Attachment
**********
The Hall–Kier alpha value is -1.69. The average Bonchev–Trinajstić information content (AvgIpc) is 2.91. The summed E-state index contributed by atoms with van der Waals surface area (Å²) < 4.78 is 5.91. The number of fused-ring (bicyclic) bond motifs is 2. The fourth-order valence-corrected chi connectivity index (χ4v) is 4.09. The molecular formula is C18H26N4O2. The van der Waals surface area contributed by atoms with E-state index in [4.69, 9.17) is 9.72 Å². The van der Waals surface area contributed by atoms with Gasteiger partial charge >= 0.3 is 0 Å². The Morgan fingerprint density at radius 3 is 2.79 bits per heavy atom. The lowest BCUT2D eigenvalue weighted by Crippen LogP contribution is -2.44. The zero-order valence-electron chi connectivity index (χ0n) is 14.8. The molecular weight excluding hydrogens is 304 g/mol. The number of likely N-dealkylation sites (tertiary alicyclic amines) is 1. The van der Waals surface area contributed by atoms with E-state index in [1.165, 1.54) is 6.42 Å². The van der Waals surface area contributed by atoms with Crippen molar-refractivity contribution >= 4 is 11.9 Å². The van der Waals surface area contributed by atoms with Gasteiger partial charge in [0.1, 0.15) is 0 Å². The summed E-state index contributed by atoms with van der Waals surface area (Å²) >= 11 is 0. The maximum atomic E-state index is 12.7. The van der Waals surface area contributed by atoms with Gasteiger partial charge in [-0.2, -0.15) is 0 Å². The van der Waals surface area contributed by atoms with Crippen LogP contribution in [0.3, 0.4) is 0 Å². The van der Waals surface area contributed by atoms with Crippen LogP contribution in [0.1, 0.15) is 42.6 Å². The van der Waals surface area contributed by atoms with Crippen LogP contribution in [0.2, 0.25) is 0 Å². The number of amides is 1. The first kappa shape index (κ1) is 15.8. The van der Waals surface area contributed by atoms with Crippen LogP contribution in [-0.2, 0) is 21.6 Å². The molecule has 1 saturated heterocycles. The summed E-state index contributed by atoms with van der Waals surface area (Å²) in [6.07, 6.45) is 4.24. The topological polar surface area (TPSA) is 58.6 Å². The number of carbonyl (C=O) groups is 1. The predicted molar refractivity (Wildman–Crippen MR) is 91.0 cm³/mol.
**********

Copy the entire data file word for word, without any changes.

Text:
The Hall–Kier alpha value is -1.69. The average Bonchev–Trinajstić information content (AvgIpc) is 2.91. The summed E-state index contributed by atoms with van der Waals surface area (Å²) < 4.78 is 5.91. The number of fused-ring (bicyclic) bond motifs is 2. The fourth-order valence-corrected chi connectivity index (χ4v) is 4.09. The molecular formula is C18H26N4O2. The van der Waals surface area contributed by atoms with E-state index in [4.69, 9.17) is 9.72 Å². The van der Waals surface area contributed by atoms with Gasteiger partial charge >= 0.3 is 0 Å². The Morgan fingerprint density at radius 3 is 2.79 bits per heavy atom. The lowest BCUT2D eigenvalue weighted by Crippen LogP contribution is -2.44. The zero-order valence-electron chi connectivity index (χ0n) is 14.8. The molecular weight excluding hydrogens is 304 g/mol. The number of likely N-dealkylation sites (tertiary alicyclic amines) is 1. The van der Waals surface area contributed by atoms with E-state index in [1.165, 1.54) is 6.42 Å². The van der Waals surface area contributed by atoms with Crippen molar-refractivity contribution >= 4 is 11.9 Å². The van der Waals surface area contributed by atoms with Gasteiger partial charge in [0.1, 0.15) is 0 Å². The summed E-state index contributed by atoms with van der Waals surface area (Å²) >= 11 is 0. The maximum atomic E-state index is 12.7. The van der Waals surface area contributed by atoms with Gasteiger partial charge in [-0.2, -0.15) is 0 Å². The van der Waals surface area contributed by atoms with Crippen LogP contribution in [0.3, 0.4) is 0 Å². The van der Waals surface area contributed by atoms with Crippen LogP contribution in [0.1, 0.15) is 42.6 Å². The van der Waals surface area contributed by atoms with Crippen LogP contribution in [0.2, 0.25) is 0 Å². The number of amides is 1. The first kappa shape index (κ1) is 15.8. The van der Waals surface area contributed by atoms with Crippen LogP contribution in [-0.2, 0) is 21.6 Å². The molecule has 1 saturated heterocycles. The summed E-state index contributed by atoms with van der Waals surface area (Å²) in [6.07, 6.45) is 4.24. The topological polar surface area (TPSA) is 58.6 Å². The number of carbonyl (C=O) groups is 1. The predicted molar refractivity (Wildman–Crippen MR) is 91.0 cm³/mol.